A Scion Society of The Baker Street Irregulars
“… she is a most consummate actress …”
– The Adventure of the Cardboard Box (CARD)
The 1966 film A Study in Terror featured noted actress Judi Dench in just the third film of her long and illustrious career. Dench would play the role of Sally, who assisted her uncle in running a hostel / soup kitchen.
There was this memorable dialogue in the film between Dench’s character, Sherlock Holmes and Lord Carfax:
Lord Carfax, Richard Osborne: What’s all this about, Holmes, how did you get here?
Sherlock Holmes: I followed this young lady.
Sally: I saw no one.
Sherlock Holmes: That is exactly what you’d expect to see when I follow someone.
Judi Dench was born in Yorkshire in 1934 and would later attend the Central School of Speech and Drama. She would go on to spend four years with the Old Vic Theatre Company and also appeared in several other theater productions. Dench would be honored by BAFTA in 1965 as the Most Promising Newcomer to Leading Film Roles and in 1966 as the Television Best Actress.
In 1971, Dench married actor Michael Williams. Williams is well known for his portrayal of Dr. Watson in the BBC4 radio dramatizations with Clive Merrison’s Sherlock Holmes that ran from 1989 to 1998. They would perform together in that series version of Hound of the Baskervilles with Dench portraying Mrs. Hudson.
Her performance as Queen Victoria in the 1997 film Mrs. Brown would earn Dench Best actress awards from BAFTA and the Golden Globes, along with nominations for the Academy Awards and the Screen Actors Guild. She would go on to portray the role of “M” in the James Bond series for 8 films. For more information about about Dench’s career, click HERE.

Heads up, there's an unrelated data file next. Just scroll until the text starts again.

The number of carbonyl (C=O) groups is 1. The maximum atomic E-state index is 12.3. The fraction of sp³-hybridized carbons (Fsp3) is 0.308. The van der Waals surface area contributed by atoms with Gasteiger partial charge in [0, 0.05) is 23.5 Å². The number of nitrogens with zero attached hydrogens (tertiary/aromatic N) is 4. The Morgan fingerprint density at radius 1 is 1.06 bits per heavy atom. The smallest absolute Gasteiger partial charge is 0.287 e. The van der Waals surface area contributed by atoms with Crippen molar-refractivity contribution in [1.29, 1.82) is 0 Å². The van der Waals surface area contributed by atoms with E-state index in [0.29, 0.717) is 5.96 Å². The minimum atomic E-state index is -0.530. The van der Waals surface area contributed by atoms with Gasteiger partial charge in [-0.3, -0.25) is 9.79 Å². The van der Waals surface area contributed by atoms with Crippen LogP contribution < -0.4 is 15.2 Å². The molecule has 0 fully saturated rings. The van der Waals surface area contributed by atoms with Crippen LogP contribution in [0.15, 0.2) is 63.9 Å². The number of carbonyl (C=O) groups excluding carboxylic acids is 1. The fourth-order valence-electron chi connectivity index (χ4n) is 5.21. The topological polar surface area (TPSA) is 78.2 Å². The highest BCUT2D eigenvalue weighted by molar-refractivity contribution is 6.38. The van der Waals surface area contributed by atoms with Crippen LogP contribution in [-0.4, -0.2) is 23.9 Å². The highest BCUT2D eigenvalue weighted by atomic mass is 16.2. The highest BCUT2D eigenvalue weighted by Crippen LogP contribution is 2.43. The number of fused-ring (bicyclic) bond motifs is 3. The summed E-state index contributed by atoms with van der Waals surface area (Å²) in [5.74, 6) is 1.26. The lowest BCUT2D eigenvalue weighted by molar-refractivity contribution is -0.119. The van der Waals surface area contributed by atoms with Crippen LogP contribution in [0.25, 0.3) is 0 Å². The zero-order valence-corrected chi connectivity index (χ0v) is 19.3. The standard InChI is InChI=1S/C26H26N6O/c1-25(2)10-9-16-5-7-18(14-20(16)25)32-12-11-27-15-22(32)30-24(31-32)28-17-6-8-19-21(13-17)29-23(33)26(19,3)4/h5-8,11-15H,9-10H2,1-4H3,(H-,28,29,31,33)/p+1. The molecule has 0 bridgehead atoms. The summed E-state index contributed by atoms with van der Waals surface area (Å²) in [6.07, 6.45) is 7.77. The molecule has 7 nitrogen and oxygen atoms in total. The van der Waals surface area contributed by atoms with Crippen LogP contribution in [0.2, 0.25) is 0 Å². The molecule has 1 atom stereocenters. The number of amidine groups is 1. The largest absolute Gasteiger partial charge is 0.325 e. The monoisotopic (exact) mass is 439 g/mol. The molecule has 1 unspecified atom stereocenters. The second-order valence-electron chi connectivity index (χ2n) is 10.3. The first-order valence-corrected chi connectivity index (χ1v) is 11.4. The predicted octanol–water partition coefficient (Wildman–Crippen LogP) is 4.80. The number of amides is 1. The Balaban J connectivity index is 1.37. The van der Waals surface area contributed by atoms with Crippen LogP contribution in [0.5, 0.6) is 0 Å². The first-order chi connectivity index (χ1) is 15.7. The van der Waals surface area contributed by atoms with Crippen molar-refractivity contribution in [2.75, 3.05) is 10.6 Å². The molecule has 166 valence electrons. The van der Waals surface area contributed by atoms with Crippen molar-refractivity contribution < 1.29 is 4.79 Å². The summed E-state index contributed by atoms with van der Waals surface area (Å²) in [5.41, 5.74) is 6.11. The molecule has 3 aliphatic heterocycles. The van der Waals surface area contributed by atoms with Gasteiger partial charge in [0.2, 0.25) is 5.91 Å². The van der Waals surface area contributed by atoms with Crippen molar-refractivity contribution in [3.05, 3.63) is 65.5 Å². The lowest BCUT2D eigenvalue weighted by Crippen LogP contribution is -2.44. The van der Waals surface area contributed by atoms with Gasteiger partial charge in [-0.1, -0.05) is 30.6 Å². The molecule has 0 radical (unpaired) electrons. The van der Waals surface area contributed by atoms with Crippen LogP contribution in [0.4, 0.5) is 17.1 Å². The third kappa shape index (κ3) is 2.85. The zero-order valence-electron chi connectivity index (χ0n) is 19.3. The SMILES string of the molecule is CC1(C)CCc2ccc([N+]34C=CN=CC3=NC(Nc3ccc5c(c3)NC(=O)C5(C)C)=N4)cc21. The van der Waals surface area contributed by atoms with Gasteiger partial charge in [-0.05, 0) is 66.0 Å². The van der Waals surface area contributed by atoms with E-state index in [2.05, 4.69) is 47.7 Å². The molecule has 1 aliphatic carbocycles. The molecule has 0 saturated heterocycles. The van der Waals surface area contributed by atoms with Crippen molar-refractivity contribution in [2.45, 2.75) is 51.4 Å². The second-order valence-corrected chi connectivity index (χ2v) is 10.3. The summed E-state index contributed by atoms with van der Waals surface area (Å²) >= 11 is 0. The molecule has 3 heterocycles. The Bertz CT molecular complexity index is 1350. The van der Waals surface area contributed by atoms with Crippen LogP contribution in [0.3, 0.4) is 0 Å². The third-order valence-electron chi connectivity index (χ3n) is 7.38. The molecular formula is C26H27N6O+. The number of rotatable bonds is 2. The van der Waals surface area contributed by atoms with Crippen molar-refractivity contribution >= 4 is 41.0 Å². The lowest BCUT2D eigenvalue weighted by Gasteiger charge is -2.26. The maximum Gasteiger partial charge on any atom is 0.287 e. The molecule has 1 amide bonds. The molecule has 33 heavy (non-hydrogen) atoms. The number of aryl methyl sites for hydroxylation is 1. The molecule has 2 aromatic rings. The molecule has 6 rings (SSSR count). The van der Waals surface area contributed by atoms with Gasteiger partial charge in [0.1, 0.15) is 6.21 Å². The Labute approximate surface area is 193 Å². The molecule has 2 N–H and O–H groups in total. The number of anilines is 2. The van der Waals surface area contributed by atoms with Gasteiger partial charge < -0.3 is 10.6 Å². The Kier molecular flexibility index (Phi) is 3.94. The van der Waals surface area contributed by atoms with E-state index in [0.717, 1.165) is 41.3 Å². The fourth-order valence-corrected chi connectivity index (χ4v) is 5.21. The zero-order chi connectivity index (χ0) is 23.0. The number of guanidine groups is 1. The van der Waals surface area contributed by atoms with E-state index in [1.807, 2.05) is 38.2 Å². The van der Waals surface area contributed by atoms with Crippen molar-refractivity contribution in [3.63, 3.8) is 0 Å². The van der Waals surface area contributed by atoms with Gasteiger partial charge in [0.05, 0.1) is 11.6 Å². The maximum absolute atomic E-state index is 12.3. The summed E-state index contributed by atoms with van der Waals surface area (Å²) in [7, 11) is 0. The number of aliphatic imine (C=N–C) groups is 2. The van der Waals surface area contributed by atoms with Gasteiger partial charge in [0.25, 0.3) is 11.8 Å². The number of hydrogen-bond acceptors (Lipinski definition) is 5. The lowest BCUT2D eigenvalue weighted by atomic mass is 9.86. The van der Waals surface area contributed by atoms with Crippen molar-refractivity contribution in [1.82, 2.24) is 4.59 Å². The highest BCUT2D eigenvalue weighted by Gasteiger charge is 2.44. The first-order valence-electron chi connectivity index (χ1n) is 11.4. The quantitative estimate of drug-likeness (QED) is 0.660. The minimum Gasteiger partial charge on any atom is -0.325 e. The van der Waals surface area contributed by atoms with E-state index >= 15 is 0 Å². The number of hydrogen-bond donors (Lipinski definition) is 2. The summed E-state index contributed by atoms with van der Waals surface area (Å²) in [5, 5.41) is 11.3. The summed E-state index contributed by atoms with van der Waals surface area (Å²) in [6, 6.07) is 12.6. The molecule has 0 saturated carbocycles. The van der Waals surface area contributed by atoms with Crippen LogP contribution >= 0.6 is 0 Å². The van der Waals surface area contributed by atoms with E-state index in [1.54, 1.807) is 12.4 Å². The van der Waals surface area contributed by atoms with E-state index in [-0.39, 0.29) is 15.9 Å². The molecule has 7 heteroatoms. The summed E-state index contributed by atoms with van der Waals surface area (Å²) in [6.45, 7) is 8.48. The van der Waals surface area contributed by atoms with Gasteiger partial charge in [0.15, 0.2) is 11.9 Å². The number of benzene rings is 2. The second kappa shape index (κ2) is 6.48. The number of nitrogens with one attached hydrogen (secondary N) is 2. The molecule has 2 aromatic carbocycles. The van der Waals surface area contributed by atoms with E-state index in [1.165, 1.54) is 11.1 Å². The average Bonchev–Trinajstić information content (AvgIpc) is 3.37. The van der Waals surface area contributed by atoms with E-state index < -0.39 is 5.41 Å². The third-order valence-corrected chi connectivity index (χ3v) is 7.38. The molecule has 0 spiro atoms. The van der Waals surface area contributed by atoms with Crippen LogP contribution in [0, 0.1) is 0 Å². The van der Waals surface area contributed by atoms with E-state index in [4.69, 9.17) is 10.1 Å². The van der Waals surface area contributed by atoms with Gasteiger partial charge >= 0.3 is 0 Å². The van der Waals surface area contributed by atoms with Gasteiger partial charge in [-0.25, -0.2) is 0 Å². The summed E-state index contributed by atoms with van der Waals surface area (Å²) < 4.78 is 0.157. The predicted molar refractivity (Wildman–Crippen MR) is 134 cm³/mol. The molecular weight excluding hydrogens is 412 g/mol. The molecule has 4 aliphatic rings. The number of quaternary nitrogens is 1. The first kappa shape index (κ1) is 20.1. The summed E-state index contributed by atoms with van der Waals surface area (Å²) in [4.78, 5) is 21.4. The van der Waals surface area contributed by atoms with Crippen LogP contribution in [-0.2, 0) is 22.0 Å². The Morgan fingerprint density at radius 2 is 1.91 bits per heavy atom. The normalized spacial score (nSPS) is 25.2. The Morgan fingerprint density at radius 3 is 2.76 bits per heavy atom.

In the June 5, 1970 issue of The London Gazette, it was announced that Dench would receive the Officer of the Order of the British Empire (OBE).
The badge for the OBE is in the form of a cross patonce (having the arms growing broader and floriated toward the end), the obverse of which bears the left facing busts of King George V and Queen Mary; the reverse bears George V’s Royal and Imperial Cypher. Both are within a ring bearing the motto of the Order. The badges are plain gold (unlike the enamelled CBE badge), and is suspended from a ribbon that is rose-pink with pearl-grey edges, with the addition of a pearl-grey central stripe for the military division.
When the New Year’s Honours were announced for 1988, Dench was appointed to be an Ordinary Dame Commander of the Civil Division of the said Most Excellent Order of the British Empire (DBE).
The badge for the DBE is in the form of a cross patonce (having the arms growing broader and floriated toward the end), the obverse of which bears the left facing busts of King George V and Queen Mary; the reverse bears George V’s Royal and Imperial Cypher. Both are within a ring bearing the motto of the Order. The badges are enamelled with pale blue crosses and crimson ring, and is suspended from a ribbon that is rose-pink with pearl-grey edges, with the addition of a pearl-grey central stripe for the military division.
In addition to the badge, DBE holders also receive a silver breast star that is to be worn pinned over the left breast. The star has a crimson ring with the motto of the Order inscribed. Within the ring are the left-facing busts of King George V and Queen Mary.
In the Queen’s Birthday Honours of 2005, Dench was appointed to the Order of the Companions of Honour (CH) for services to Drama.
The CH was also created by King George V in June 1917 to reward outstanding achievements in the arts, literature, music, science, politics, industry, and religion.
The CH is an oval medallion with an oak tree, a shield with the Royal Arms of the United Kingdom hanging from one branch, and on the left a mounted knight in armour. The badge’s clear blue border bears the motto IN ACTION FAITHFUL AND IN HONOUR CLEAR in gold letters, and the oval is surmounted by an imperial crown. Men wear the badge on a ribbon that is red with golden border threads.
The CH order is limited to no more than 65 members at one time.